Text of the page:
The most awaited festival among all age groups Holi, the festival of colours is here. Research says along with the fond memories of Gulal, there are a few safety issues with all three processes adopted in producing Holi colours: pastes, dry colours and water colours. The various ingredients found in synthetic colours like lead oxide (black), mercury sulphide (red), aluminium bromide (silver), copper sulphate (green), Prussian blue have been known to cause various health problems ranging from dermatitis (skin becoming red and blotchy), eye allergies, skin cancer and even temporary blindness.Traditionally, Holi was all about natural colours made with flowers and herbs. But with time, the natural ingredients were replaced with dyes, chemicals, heavy metals and sometimes even with acids, mica, glass powder and dangerous alkalis.


It is seen that people often indulge in an unsafe Holi which has a very bad effect on their health. The safety of the skin and other sensitive organs like eyes, ears are in question, for the ingredients used to manufacture colours.

The demand of darker and long-lasting colors have increased the amount of toxic chemicals used in the colors, which are posing to be a serious threat to the body. Mercury sulphate used in red colours and asbestos or silica – used as base material in most dark colours causes cancer, asthma, skin diseases and temporary blindness. But, there are solutions to these problems.


Here are a few tips to have a safe Holi.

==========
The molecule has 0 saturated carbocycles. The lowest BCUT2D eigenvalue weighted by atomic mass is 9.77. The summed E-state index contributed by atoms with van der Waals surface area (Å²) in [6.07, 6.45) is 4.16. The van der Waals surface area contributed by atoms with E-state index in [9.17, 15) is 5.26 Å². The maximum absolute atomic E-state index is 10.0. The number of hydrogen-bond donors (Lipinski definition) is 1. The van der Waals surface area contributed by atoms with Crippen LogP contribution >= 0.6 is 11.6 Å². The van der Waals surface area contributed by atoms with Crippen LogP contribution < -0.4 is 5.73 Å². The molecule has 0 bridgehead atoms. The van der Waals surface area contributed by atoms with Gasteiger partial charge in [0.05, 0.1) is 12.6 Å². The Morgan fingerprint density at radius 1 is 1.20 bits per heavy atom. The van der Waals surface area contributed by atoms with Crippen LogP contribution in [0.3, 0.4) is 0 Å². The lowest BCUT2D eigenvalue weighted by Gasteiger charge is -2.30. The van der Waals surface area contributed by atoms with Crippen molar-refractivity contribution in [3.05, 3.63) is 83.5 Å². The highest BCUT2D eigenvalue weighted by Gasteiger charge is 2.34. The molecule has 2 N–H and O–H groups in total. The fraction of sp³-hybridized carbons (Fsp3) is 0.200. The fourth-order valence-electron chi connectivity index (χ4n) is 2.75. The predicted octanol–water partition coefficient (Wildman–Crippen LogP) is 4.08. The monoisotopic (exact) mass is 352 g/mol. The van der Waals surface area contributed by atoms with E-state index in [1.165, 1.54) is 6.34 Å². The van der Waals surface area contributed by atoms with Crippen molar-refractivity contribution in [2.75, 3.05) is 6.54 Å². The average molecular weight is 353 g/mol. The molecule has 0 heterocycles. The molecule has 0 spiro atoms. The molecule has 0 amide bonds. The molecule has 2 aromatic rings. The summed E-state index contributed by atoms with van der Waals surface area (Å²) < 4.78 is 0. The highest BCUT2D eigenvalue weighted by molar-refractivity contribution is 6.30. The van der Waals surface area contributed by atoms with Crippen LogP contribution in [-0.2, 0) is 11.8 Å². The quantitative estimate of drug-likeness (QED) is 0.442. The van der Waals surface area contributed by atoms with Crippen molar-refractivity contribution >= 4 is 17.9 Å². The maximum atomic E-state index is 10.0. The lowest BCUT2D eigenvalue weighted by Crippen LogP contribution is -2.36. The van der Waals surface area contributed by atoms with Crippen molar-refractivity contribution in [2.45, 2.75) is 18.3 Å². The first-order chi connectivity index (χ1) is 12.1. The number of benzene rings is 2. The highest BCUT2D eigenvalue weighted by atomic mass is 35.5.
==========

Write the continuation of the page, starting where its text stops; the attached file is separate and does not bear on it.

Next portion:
1. This Holi keep it Natural. It’s difficult to make out differences between natural colour and a dye colours. So take precaution. Make the colours at home like they used to in the good old days. You can use turmeric, henna, marigold flowers, kumkum and other ingredients to make colours.
  2. Avoid dark colours and in case you are exposed to it, please make sure that you wash it immediately with fresh water.
  3. Ensure that the colours don’t come in contact with your eyes.
  4. You must wear clothes that cover a lot of your skin. Dry skin allows chemicals to penetrate easily so cover the skin on your face, arms, legs etc with copious amounts of olive oil, coconut oil, almond oil or mustard oil.
  5. Apply a thick coat of Vaseline or lip balm to protect your lips getting exposed to toxic colours.
  6. Protect your nails from the colours by using transparent nail polish. If you have long nails, you can use it on the underside of the nails as well (remove this after the celebrations).
  7. Use of a toner before stepping out to play Holi helps to close the pores of your skin thereby reducing the absorption and the harm.
  8. If any open wound or cuts are there on the body then use a band-aid or bandage prior to playing Holi. This is to avoid entry and absorption of harmful chemicals in your blood stream that could later have more damaging effects like cancer, blindness etc.


But these precautions are not all. Now that you have played Holi with different colours, it’s time for you to get rid of those colours so that it doesn’t affect your body for a longer span of time. Even if you have taken all the precautions, but still it is always advisable to remove those colours as soon as possible. Many of you might find it very difficult to remove these colours, so here are a few things you should keep in mind.

  1. Stand under running water for at least 5 to 10 minutes. This is a must. Don’t scrub yourself too hard and don’t scratch,
  2. Please remember not to use harsh soaps to get rid of colours from your skin. You can use liquid soap gently and after that use home-made packs or scrubs on stubborn colour so that it goes away.
  3. Use olive oil with cotton to remove the colours from your. This is after washing it in cold water for a few minutes.
  4. If you feel any sort of itching or rashes in your skin, please contact a dermatologist immediately to avoid further complications.

Holi is a festival of bright colours, a time for merrymaking and enjoyment. Let’s not make this brightness be the reason of our life’s darkness. Wish you a happy and safe Holi!